Hundreds gather for DC protest against Dakota Access Pipeline

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WASHINGTON (Gray DC) Hundreds marched to the White House on Tuesday to protest the four-state Dakota Access Pipeline, as part of a wider day of action.

Sen. Bernie Sanders called on President Obama to take action against the controversial Dakota Access oil pipeline during the protest.

"We cannot allow our drinking water to be poisoned so that a handful of fossil fuel companies can make even more in profits," the former Democratic presidential candidate said.

The protests against the Dakota Access Pipeline are continuing to draw international attention.

"What this means to me is my very livelihood," said Jasilyn Charger, a member of the Cheyenne River Sioux Tribe.

Charger says the last week has been an emotional roller coaster, with a federal judge rejecting the Standing Rock Sioux's request for a preliminary injunction, then later Friday the Army and Department of Justice announcing they would stop pipeline work temporarily.

"The Obama Administration actually asked, politely asked Dakota Access to voluntarily halt construction," Charger explained. "This means they can continue construction whenever they want and they have this morning, they continued construction."

The rally in front of the White House is one of hundreds across the country calling for an end to construction of the Dakota Access Pipeline. The pipeline company, Energy Transfer Partners sent out an internal memo to employees on Tuesday, reasserting its support of the pipeline project.

The letter, offering a spirited defense of the project said, "We intend to meet with officials in Washington to understand their position and reiterate our commitment to bring the Dakota Access Pipeline into operation."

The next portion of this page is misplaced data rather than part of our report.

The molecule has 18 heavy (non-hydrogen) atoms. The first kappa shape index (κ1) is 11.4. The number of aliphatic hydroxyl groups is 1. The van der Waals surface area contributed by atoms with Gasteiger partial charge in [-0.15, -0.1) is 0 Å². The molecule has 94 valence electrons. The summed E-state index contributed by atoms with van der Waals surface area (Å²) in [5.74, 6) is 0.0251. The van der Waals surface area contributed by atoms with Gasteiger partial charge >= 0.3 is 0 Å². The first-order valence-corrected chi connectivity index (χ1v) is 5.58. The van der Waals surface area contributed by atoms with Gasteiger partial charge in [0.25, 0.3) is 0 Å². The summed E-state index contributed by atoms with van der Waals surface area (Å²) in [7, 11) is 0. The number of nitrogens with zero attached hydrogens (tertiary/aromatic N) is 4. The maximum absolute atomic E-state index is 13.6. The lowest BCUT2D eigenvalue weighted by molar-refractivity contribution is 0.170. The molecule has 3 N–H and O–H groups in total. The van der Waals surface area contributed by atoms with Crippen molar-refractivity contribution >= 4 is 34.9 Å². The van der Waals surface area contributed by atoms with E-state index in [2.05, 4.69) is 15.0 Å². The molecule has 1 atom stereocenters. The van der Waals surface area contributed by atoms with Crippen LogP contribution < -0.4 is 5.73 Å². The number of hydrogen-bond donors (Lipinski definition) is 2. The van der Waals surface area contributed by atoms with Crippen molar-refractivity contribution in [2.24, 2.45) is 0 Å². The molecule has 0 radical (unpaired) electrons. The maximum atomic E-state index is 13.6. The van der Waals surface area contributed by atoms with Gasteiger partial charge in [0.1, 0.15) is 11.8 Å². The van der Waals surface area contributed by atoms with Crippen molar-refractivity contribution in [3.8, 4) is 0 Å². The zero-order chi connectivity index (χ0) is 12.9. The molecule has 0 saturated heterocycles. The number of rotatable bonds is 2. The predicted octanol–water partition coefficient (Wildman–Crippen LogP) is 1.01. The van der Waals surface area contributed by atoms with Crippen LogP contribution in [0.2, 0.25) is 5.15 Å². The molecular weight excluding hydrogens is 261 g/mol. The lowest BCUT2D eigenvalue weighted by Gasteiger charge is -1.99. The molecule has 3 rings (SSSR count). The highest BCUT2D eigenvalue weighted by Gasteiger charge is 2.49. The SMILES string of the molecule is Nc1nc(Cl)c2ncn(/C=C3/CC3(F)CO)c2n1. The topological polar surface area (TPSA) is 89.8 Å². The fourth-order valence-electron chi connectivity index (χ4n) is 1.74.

The letter also says the company will "work to communicate with the government and media more clearly in the days to come."

The company did not clarify if it would voluntarily halt construction.

"We need to get a solution. We need to resolve this," said Sen. John Hoeven (R-ND).

Hoeven says he's concerned about the Justice Department stepping into the matter.

"It's unprecedented," Sen. Hoeven said. "If they are going to provide a solution in a timely way that works, that's one thing. But if not they need to respect the law."

After Friday's decision, Sen. Heidi Heitkamp (D-ND) says she's also looking for answers.

"My reaction was that now we have more unanswered questions that we need to get answers to," Sen. Heitkamp said. "I think it's incumbent on us to better understand what the tribal concerns are and understand how the corps is going to address those concerns and how we can move forward."

Both Senators Hoeven and Heitkamp have said they intend to meet with the Army Corps of Engineers.

Among questions still unanswered on Tuesday, it is still unknown how long the government intends its shutdown order to remain in place.

To read the document from Energy Transfer Partners, look for a link in the top right corner of this webpage.

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